With fantasy drafts taking place, here’s an updated and expanded look at the 2017 fantasy football tight end landscape.
1. Rob Gronkowski, New England Patriots
2. Travis Kelce, Kansas City Chiefs
3. Greg Olsen, Carolina Panthers
4. Tyler Eifert, Cincinnati Bengals
5. Jordan Reed, Washington Redskins
6. Jimmy Graham, Seattle Seahawks
7. Delanie Walker, Tennessee Titans
8. Martellus Bennett, Green Bay Packers
9. Zach Ertz, Philadelphia Eagles
10. Kyle Rudolph, Minnesota Vikings
11. Hunter Henry, Los Angeles Chargers
12. Coby Fleener, New Orleans Saints
12. Eric Ebron, Detroit Lions
14. Austin Hooper, Atlanta Falcons
15. Jack Doyle, Indianapolis Colts
16. C.J. Fiedorowicz, Houston Texans
17. Jason Witten, Dallas Cowboys
18. Cameron Brate, Tampa Bay Buccaneers
19. Antonio Gates, Los Angeles Chargers
20. Julius Thomas, Miami Dolphins
21. Austin Seferian-Jenkins, New York Jets
22. Vernon Davis, Washington Redskins
23. Dwayne Allen, New England Patriots
24. Jared Cook, Oakland Raiders
25. Charles Clay, Buffalo Bills
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Click here to enter the 2017 Lester’s Legends Fantasy Football Team Name Contest!
Brady Spike
With fantasy drafts taking place, here’s an updated and expanded look at the 2017 fantasy football quarterback landscape.
1. Tom Brady, New England Patriots
2. Aaron Rodgers, Green Bay Packers
3. Drew Brees, New Orleans Saints
4. Matt Ryan, Atlanta Falcons
5. Jameis Winston, Tampa Bay Buccaneers
6. Russell Wilson, Seattle Seahawks
7. Cam Newton, Carolina Panthers
8. Ben Roethlisberger, Pittsburgh Steelers
9. Andrew Luck, Indianapolis Colts
10. Marcus Mariotta, Tennessee Titans
11. Dak Prescott, Dallas Cowboys
12. Kirk Cousins, Washington Redskins
13. Philip Rivers, Los Angeles Chargers
14. Derek Carr, Oakland Raiders
15. Matthew Stafford, Detroit Lions
16. Carson Palmer, Arizona Cardinals
17. Eli Manning, New York Giants
18. Andy Dalton, Cincinnati Bengals
19. Carson Wentz, Philadelphia Eagles
20. Blake Bortles, Jacksonville Jaguars
21. Tyrod Taylor, Buffalo Bills
22. Sam Bradford, Minnesota Vikings
23. Alex Smith, Kansas City Chiefs
24. Jay Cutler, Miami Dolphins
25. Joe Flacco, Baltimore Ravens
26. Brian Hoyer, San Francisco 49ers
27. Deshaun Watson, Houston Texans
28. Trevor Siemian, Denver Broncos
29. Jared Goff, Los Angeles Rams
30. Mike Glennon, Chicago Bears
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Conor McGregor knows how to market himself. It could be argued that the MMA athlete single-handedly brought the match against Floyd Mayweather into existence. Certainly, so many other players were involved in the background, but McGregor was the one that got the ball rolling. However, the things the athlete has been saying suggest that he hasn’t yet taken a look at Mayweather vs McGregor betting props.


Clearly, McGregor is optimistic about his chances against Mayweather because he’s already planning for a future in the boxing ring. The MMA fighter came out recently and admitted that he had so thoroughly enjoyed his boxing training that he was now considering a future in the field of boxing.


According to McGregor, boxing has always been a part of his life, and after getting a taste of it during preparations for the Mayweather fight, he has decided that he has what it takes to dominate in the boxing ring.


That doesn’t mean McGregor is giving up on MMA. Rather, the athlete intends to operate in and dominate both the UFC and boxing. One assumes that things are going so well that McGregor cannot help but get excited about a future in boxing.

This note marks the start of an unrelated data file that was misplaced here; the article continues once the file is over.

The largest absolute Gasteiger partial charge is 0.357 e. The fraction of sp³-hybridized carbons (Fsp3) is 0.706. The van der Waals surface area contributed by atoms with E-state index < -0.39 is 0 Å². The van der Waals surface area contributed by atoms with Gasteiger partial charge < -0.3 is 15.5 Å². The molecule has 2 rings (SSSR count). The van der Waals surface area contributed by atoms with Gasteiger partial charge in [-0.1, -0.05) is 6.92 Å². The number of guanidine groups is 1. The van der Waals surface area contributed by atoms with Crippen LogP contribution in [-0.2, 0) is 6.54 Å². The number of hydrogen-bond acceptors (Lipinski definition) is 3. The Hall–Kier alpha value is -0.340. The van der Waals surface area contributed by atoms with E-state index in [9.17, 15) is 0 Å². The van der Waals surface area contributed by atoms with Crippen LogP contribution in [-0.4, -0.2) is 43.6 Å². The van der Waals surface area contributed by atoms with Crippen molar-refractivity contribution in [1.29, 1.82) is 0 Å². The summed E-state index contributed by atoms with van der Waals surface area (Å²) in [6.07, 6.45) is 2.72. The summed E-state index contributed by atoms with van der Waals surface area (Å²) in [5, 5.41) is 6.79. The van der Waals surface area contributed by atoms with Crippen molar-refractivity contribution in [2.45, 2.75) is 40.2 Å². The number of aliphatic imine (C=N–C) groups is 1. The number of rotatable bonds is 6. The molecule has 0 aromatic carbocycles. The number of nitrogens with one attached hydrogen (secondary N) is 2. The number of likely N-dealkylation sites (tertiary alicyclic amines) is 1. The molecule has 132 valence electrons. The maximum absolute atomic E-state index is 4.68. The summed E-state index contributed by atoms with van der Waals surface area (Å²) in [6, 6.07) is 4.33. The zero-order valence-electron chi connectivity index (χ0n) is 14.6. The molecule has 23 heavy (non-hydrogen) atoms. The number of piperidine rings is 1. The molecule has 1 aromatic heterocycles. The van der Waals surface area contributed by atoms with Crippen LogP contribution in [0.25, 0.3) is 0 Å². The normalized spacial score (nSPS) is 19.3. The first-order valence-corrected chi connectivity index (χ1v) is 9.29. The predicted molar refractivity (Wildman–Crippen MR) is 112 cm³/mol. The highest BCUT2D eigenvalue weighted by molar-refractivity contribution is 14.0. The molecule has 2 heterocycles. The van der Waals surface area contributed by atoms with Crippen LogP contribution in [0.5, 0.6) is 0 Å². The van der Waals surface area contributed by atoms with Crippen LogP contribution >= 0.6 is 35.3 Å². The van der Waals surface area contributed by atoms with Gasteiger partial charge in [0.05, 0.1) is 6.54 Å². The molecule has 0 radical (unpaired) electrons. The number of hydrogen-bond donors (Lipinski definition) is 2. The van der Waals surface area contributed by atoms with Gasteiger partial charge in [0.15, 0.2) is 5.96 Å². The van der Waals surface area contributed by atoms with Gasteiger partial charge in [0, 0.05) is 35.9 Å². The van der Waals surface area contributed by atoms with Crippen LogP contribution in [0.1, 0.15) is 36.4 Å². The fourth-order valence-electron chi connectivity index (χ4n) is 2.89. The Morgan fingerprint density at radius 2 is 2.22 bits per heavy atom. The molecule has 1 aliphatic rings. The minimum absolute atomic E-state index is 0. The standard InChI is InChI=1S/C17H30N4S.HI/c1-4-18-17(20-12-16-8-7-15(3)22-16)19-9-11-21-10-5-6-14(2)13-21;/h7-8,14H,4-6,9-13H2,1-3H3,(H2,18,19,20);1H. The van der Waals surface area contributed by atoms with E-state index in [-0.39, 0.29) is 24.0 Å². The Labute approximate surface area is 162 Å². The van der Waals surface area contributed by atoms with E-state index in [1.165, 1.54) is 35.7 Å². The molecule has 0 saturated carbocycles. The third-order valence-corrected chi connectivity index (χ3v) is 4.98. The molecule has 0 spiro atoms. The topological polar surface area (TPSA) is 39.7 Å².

One can also assume that this mindset will not last because no one else thinks McGregor will follow through with this sentiment. McGregor is being a little too optimistic about his future in boxing outside of his match against Mayweather.


According to Bob Arum, a veteran boxing promoter, McGregor is a big deal in boxing today because his fight against Mayweather might be the bout of the decade. However, once that fight ends, Bob doesn’t think that McGregor will be able to find any promoter that is willing to work for him.


As a UFC champion, McGregor is a fish out of the water. Outside of smaller players like Artie Pelulo, no one will be willing to promote him. McGregor isn’t a boxer and Bob thinks that the UFC star won’t realize that fact until he faces off against Mayweather.


The 29-year-old is working hard ahead of his fight with Mayweather. But nothing he has shown has impressed boxing purists: not his footwork and certainly not his punches. McGregor has admitted that there are still adjustments that can be made to his techniques.


The way he throws punches in the octagon might work for him in the boxing ring and he is working hard to change things up, keeping in mind the fact that he cannot rely on the threat of kicks and knees.


McGregor pointed out that there are many rookies in MMA that came from boxing. There are also many MMA athletes who have made the jump to boxing. And as far as McGregor is concerned, he is far better than all of them.


That elevated level of confidence will definitely serve him in the ring. You cannot face a guy like Mayweather if you have doubts. Though, the idea McGregor keeps putting forward that he has been boxing all his life doesn’t impress Bob Arum.


According to the veteran promoter, the idea that MMA skills can translate to boxing is ridiculous, and once McGregor fights Mayweather he will go back to the UFC and never return.

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Allen Robinson
There aren’t many wide receivers that had a more disappointing season than Jacksonville’s Allen Robinson. A top-five fantasy wide receiver selection last year, he mustered just 73 catches for 883 yards and six touchdowns. A far cry from the 1,400 yards and 14 touchdowns he produced in 2015.
So what does it mean for Robinson? For starters, you’ll likely end up getting a WR1 at a discount. Will he hit those lofty 2015 numbers? Probably not, but I can see him landing somewhere in the middle of the two seasons. That would put him on a 1,141 yard and 10 touchdown season. I actually think the yardage will be north of the 1,200 mark.
Robinson failed to reach 35 yards in six games last year and 60 yards in another four. Certainly not the mark a WR1 should make. He only topped 85 yards twice.
2015 was a different story. Robinson topped 100 yards in six games with 80 or more in another three. He did fail to reach 60 yards five times, which is still a high number for a high-end receiver.
So why will Robinson be better? For starters, his regression was so dramatic that going up isn’t a very tall order. Plus, the arrival of Leonard Fournette show make Jacksonville’s whole offense run better. Assuming defenses have to change their approach to slow Fournette down, it will open things up for the passing game.